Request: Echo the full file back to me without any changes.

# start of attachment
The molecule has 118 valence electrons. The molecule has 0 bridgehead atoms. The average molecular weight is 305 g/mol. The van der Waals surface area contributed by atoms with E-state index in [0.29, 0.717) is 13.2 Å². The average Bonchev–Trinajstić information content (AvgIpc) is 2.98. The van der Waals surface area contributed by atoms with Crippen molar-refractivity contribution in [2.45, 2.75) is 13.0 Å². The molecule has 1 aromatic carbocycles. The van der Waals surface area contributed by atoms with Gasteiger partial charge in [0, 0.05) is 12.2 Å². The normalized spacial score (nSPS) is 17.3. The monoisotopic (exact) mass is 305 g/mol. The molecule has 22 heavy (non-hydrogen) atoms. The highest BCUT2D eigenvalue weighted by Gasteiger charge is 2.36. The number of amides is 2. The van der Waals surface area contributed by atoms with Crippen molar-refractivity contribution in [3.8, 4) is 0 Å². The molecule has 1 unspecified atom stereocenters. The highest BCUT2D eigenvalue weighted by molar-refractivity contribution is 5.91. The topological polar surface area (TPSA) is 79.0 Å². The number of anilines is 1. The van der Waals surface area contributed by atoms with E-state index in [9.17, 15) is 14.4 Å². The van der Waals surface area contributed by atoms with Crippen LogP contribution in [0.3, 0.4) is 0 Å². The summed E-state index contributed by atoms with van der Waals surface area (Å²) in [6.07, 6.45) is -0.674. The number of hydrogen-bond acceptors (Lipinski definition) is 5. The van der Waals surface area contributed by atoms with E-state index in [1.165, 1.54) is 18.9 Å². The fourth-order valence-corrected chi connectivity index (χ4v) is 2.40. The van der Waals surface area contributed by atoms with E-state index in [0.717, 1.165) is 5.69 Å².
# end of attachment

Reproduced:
The molecule has 118 valence electrons. The molecule has 0 bridgehead atoms. The average molecular weight is 305 g/mol. The van der Waals surface area contributed by atoms with E-state index in [0.29, 0.717) is 13.2 Å². The average Bonchev–Trinajstić information content (AvgIpc) is 2.98. The van der Waals surface area contributed by atoms with Crippen molar-refractivity contribution in [2.45, 2.75) is 13.0 Å². The molecule has 1 aromatic carbocycles. The van der Waals surface area contributed by atoms with Gasteiger partial charge in [0, 0.05) is 12.2 Å². The normalized spacial score (nSPS) is 17.3. The monoisotopic (exact) mass is 305 g/mol. The molecule has 22 heavy (non-hydrogen) atoms. The highest BCUT2D eigenvalue weighted by Gasteiger charge is 2.36. The number of amides is 2. The van der Waals surface area contributed by atoms with Crippen molar-refractivity contribution in [3.8, 4) is 0 Å². The molecule has 1 unspecified atom stereocenters. The highest BCUT2D eigenvalue weighted by molar-refractivity contribution is 5.91. The topological polar surface area (TPSA) is 79.0 Å². The number of anilines is 1. The van der Waals surface area contributed by atoms with E-state index in [9.17, 15) is 14.4 Å². The van der Waals surface area contributed by atoms with Crippen LogP contribution in [0.3, 0.4) is 0 Å². The summed E-state index contributed by atoms with van der Waals surface area (Å²) in [6.07, 6.45) is -0.674. The number of hydrogen-bond acceptors (Lipinski definition) is 5. The van der Waals surface area contributed by atoms with E-state index in [1.165, 1.54) is 18.9 Å². The fourth-order valence-corrected chi connectivity index (χ4v) is 2.40. The van der Waals surface area contributed by atoms with E-state index in [0.717, 1.165) is 5.69 Å².